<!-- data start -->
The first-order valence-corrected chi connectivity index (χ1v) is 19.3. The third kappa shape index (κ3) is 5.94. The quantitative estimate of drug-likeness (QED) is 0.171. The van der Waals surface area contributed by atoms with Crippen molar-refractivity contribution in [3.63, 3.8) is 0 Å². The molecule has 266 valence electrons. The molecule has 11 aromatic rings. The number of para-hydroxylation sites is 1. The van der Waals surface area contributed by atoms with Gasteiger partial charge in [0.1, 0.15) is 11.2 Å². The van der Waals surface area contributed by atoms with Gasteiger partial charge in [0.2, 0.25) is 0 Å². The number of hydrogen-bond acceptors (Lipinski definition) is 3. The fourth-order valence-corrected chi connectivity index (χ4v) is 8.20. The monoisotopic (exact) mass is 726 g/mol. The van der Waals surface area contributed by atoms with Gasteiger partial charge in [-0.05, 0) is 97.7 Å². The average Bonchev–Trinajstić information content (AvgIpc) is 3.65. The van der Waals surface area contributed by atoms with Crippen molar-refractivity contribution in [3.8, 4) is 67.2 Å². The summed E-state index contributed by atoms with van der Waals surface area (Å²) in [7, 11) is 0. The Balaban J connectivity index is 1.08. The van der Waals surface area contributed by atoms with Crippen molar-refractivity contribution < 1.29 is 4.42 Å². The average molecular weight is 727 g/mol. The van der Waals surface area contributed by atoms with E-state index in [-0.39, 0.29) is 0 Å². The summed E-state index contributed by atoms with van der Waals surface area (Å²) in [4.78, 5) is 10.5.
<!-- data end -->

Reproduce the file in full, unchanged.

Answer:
The first-order valence-corrected chi connectivity index (χ1v) is 19.3. The third kappa shape index (κ3) is 5.94. The quantitative estimate of drug-likeness (QED) is 0.171. The van der Waals surface area contributed by atoms with Crippen molar-refractivity contribution in [3.63, 3.8) is 0 Å². The molecule has 266 valence electrons. The molecule has 11 aromatic rings. The number of para-hydroxylation sites is 1. The van der Waals surface area contributed by atoms with Gasteiger partial charge in [0.1, 0.15) is 11.2 Å². The van der Waals surface area contributed by atoms with Gasteiger partial charge in [0.2, 0.25) is 0 Å². The number of hydrogen-bond acceptors (Lipinski definition) is 3. The fourth-order valence-corrected chi connectivity index (χ4v) is 8.20. The monoisotopic (exact) mass is 726 g/mol. The van der Waals surface area contributed by atoms with Gasteiger partial charge in [-0.05, 0) is 97.7 Å². The average Bonchev–Trinajstić information content (AvgIpc) is 3.65. The van der Waals surface area contributed by atoms with Crippen molar-refractivity contribution in [3.8, 4) is 67.2 Å². The summed E-state index contributed by atoms with van der Waals surface area (Å²) in [7, 11) is 0. The Balaban J connectivity index is 1.08. The van der Waals surface area contributed by atoms with Crippen molar-refractivity contribution < 1.29 is 4.42 Å². The average molecular weight is 727 g/mol. The van der Waals surface area contributed by atoms with E-state index in [-0.39, 0.29) is 0 Å². The summed E-state index contributed by atoms with van der Waals surface area (Å²) in [4.78, 5) is 10.5.